That is normal. Most recruiters will not put someone in contact with the school or even another person working at the school for fear of circumventing. These companies make their money off of placing you. While they may not take money off your salary, they often do get some money either from the school for placing you or from the initial start up. I know journey east makes money from doing some visa work and buying your airline ticket.
As for Shanghai, the big cities are often in higher demand. One can easily
find a job in China, but it will be much more difficult without teaching experience (although not impossible). Many teachers will teach for a year or two in a small-medium sized city and then go to a larger one after getting experience.
Personally I recommend finding a smaller city near shanghai (or beijing) if that's where you want to go and just travelling there easily whenever you want. You can still have much of the city life this way, but on your terms... thus you won't have to deal with the hassles of living and working in a city, but can spend your weekends there if you choose.
Most people will advise you to avoid recruiters all together. Think about it... how do they have a job? You know someone is paying someone, somewhere... that is either your money you are spending or money a company could be spending on you and not the recruiter. There are plenty of websites where you can post a resume or contact employers directly. Always ask to contact the employer.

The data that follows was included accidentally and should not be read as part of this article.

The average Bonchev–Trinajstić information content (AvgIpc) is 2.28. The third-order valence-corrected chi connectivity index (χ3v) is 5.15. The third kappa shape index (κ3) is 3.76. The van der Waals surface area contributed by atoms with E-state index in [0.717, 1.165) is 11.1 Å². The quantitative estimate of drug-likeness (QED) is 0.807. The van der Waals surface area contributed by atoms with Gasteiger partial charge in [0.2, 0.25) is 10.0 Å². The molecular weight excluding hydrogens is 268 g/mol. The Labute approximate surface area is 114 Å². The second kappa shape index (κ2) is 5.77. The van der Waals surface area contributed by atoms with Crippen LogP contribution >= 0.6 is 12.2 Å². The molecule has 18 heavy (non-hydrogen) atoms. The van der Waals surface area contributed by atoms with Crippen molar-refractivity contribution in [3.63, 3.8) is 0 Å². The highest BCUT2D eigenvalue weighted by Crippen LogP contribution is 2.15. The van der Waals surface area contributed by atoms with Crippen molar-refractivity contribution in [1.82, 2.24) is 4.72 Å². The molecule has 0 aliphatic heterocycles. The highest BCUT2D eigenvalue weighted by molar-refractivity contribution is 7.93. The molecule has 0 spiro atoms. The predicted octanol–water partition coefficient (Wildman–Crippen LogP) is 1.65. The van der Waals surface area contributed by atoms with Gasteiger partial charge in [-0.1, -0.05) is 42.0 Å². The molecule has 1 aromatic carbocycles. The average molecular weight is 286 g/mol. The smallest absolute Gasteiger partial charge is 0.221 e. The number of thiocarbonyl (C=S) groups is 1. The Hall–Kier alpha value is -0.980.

If you do choose to go through a recruiter... don't use journeyeast. I originally came to China through them and heard the word "duedilligence" thrown out a lot and phrases like, "we can be as little or as much of your experience as you like", and was even told that Keith would be coming to check on the apartments most likely at some point in the year.
All of that is crap.
If you would like more information on teaching, I can direct you to some schools and maybe help you get in touch with some as well, but either way, I strongly encourage one to think twice before doing business with Keith Curran.